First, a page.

--- "President Lee Decline the Invitation"
Lee Decline the Invitation”
This weak-kneed position vis-à-vis Peking also posed problems in 1995, when Japan hosted the general meeting of the Asia-Pacific Economic Cooperation group (APEC) in Osaka that year. Before sending our an invitation to me, the Japanese government dispatched a representative to Taiwan to request that “President Lee decline the invitation.”
There are many in Japan who oppose the U.S.-Japan alliance. The Japan Communist Party, which has recently restored relations with the Chinese Communist Party, is expected to grow even more critical of the security arrangements. Some media organizations willingly carry articles calling for “review of the U.S.-Japan security arrangement.”
The United States is, therefore, forced to give up a comprehensive security system and form separate bilateral arrangements with Japan, the Republic of Korea, the Philippines, Indonesia, and Australia and to develop a security policy based on these separate treaties.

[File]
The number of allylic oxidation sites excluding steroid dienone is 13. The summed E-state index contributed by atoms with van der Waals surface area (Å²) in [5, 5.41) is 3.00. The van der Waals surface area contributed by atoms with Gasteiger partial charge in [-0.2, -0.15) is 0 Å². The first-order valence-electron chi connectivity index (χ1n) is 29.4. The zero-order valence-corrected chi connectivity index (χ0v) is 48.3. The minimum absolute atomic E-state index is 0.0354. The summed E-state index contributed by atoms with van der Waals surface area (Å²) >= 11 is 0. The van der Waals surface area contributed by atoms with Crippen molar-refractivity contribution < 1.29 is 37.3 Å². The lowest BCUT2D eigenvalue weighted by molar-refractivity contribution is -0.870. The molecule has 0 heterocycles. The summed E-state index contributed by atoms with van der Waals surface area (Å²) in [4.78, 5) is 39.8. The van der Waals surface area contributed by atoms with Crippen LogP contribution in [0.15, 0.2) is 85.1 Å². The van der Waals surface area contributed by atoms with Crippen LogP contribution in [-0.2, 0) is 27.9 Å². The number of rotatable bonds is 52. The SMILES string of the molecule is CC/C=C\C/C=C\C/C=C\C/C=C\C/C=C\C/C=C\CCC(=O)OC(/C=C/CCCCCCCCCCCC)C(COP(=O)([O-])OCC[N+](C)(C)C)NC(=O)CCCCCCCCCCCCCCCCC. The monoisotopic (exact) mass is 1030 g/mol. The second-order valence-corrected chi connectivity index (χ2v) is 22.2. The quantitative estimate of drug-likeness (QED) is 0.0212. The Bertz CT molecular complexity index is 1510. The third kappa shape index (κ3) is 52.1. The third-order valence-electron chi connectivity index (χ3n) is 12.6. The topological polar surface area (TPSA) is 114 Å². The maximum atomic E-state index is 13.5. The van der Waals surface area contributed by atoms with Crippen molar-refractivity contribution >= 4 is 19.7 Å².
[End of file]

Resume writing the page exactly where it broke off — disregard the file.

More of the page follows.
Security is an important challenge, of course, but Japan should also play a more active role in the area of the economy. It should commit itself to an economic cooperation system for Asia.
Let us think globally and reconsider the Bretton Wood system centering on the IMF and the World Bank. This system, in which the U.S. dollar is the core currency, seems no longer able to maintain stability in the international monetary system. Presently, the world is awash in paper money and everywhere you look someone is acquiring someone else’s assets.